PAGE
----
Put another way: it’d be incoherent for us theists to say that “supreme benevolence” means giving all one can give. But then, why would the kind of benevolence God has *imply* his maximal self-sharing with an equal?

  4. Joseph Jedwab
    January 9, 2010 @ 8:47 am

    Hi JT! Yes, it is a good point to bring up again. And it is a good one to raise against the Victorine, but not I think against the Oxonian. Swinburne explicitly raises the objection and explicitly provides a reply. You may, of course, disagree with the reply. But I don’t think this in particular is a good objection to Swinburne’s view.

    In the past, I tried to qualify on behalf of St Victor to provide room to escape this objection: namely, that a perfect being must share all she has that she *can* share. Then St Victor needs a further argument to claim that a perfect being can’t share perfect love with a fourth perfect being. No doubt, in St Victor’s mind, this comes down to matters of individuation of divine persons.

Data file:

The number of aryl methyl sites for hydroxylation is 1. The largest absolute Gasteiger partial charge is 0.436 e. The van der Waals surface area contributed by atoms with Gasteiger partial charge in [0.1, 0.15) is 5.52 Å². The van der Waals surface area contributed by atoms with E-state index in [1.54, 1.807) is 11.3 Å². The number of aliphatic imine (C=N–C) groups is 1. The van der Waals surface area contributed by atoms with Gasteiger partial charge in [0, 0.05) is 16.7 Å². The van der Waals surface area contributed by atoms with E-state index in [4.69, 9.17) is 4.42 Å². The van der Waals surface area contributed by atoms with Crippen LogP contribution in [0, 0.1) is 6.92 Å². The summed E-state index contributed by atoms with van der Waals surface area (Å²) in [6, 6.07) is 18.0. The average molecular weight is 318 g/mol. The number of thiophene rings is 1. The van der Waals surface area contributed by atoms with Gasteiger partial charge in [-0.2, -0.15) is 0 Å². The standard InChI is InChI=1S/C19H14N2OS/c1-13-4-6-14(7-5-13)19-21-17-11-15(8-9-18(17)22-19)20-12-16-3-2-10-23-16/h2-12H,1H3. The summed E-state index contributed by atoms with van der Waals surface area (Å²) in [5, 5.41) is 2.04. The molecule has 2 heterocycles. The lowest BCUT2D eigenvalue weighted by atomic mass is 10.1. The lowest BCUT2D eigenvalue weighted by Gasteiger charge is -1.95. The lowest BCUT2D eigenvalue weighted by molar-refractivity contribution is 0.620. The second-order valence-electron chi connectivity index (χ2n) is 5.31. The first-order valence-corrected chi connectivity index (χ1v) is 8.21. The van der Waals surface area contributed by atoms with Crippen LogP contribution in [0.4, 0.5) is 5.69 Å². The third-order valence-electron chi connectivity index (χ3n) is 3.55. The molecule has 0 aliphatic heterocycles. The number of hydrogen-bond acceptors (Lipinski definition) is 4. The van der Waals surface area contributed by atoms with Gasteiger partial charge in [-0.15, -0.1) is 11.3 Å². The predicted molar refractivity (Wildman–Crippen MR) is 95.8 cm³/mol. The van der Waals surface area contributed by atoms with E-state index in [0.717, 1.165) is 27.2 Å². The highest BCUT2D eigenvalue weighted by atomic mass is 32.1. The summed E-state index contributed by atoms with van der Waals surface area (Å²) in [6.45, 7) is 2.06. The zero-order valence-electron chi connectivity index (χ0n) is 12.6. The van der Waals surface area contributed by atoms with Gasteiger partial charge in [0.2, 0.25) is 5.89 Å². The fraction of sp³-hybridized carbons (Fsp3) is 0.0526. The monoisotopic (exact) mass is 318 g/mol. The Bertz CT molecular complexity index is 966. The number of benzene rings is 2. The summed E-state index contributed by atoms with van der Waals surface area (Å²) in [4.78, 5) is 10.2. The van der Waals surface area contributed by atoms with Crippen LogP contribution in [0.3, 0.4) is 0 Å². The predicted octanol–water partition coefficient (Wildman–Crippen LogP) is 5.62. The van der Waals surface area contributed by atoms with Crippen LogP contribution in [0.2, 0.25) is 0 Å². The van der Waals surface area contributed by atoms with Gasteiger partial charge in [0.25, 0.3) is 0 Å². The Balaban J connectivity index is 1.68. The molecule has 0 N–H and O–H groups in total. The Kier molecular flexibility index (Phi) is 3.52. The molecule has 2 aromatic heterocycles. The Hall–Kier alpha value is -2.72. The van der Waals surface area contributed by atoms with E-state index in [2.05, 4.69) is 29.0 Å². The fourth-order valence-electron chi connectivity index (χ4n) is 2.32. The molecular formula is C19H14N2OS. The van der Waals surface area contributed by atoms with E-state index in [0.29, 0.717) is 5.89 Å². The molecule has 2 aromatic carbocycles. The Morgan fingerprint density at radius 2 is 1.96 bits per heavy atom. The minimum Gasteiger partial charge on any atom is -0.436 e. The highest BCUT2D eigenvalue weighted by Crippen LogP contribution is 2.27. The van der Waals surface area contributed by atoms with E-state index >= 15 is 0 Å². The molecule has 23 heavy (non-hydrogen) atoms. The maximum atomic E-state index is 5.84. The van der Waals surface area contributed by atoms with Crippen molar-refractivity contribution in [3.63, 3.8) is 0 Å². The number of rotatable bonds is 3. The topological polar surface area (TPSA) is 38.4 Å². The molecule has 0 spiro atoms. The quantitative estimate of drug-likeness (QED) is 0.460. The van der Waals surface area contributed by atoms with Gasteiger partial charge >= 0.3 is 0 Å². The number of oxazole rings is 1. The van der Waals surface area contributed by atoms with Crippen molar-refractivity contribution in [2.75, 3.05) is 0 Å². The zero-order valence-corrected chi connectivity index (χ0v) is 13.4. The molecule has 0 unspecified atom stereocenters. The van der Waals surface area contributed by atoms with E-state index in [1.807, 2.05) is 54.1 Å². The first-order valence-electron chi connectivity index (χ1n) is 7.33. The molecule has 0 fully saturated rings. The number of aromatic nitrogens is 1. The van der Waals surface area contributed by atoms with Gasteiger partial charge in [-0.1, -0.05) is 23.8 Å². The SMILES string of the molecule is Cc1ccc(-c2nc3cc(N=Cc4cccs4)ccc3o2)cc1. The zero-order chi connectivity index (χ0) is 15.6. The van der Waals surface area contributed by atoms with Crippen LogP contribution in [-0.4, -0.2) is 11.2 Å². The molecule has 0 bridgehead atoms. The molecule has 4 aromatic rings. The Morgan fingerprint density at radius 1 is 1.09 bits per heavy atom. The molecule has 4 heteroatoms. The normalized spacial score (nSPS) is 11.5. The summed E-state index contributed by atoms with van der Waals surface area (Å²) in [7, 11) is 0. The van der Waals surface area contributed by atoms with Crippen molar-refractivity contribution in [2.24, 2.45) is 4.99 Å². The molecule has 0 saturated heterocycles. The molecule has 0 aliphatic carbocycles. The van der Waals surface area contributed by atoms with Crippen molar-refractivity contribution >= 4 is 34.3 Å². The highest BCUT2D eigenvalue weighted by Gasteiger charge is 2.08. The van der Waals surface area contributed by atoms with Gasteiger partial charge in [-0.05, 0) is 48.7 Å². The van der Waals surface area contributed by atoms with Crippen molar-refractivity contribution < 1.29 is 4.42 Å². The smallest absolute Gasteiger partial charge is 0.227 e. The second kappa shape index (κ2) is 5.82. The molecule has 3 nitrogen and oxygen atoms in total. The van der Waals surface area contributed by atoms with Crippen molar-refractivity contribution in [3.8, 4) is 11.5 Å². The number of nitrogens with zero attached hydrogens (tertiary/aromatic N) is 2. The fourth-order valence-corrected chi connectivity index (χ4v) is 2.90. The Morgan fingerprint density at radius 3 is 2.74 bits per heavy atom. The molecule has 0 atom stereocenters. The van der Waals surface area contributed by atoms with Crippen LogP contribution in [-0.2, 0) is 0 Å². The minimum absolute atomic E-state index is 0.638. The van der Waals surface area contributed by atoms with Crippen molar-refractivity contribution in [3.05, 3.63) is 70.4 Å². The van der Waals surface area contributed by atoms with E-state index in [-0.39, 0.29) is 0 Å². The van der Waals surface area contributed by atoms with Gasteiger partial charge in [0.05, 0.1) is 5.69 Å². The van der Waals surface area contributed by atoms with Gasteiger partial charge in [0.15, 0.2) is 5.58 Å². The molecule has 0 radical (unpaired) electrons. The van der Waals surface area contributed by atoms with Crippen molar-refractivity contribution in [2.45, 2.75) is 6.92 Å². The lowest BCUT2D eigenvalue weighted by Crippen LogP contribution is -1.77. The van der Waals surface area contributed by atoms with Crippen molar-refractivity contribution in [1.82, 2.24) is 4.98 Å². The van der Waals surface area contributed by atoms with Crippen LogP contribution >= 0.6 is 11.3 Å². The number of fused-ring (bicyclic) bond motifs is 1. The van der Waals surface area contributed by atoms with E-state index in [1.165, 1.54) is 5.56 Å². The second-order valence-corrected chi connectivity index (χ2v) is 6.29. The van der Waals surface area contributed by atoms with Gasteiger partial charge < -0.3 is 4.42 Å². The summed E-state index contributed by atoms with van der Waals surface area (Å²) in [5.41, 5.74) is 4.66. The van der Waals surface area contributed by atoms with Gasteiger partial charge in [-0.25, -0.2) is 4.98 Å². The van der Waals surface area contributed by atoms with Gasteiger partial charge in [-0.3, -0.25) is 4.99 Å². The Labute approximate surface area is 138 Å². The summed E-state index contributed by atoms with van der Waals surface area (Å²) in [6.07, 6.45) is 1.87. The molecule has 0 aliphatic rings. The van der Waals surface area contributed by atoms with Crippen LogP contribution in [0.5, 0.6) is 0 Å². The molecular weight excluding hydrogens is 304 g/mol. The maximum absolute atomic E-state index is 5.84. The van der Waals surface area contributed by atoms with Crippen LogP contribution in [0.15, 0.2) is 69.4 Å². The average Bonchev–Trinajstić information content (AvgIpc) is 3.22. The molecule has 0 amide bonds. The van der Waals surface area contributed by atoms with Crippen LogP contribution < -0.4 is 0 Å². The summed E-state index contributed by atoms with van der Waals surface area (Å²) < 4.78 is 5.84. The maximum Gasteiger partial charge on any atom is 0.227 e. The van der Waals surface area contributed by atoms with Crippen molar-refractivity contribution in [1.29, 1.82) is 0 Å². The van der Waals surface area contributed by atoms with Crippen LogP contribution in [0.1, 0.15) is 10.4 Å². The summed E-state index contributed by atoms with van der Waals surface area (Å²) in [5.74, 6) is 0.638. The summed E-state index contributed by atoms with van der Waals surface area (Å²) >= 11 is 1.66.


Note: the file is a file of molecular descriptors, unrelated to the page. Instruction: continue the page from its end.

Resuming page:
I think my interpretation leaves room for St Victor to say that sharing of perfect nature is needed and sharing of perfect love is also needed, but sharing of love with three for a fourth is not needed. I don’t pretend he’s argued for this. But I think it is at least defensible.

  5. JT Paasch
    January 9, 2010 @ 6:39 am

    We’ve already mentioned this, I think, but it seems like it’s a good time to bring it up again. And this is, of course, a medieval argument, but it is also an argument that has been raised more recently against Swinburne’s view, namely this: if the two need to share their love with a third, then why shouldn’t three share their love with a fourth, and so on _ad infinitum_?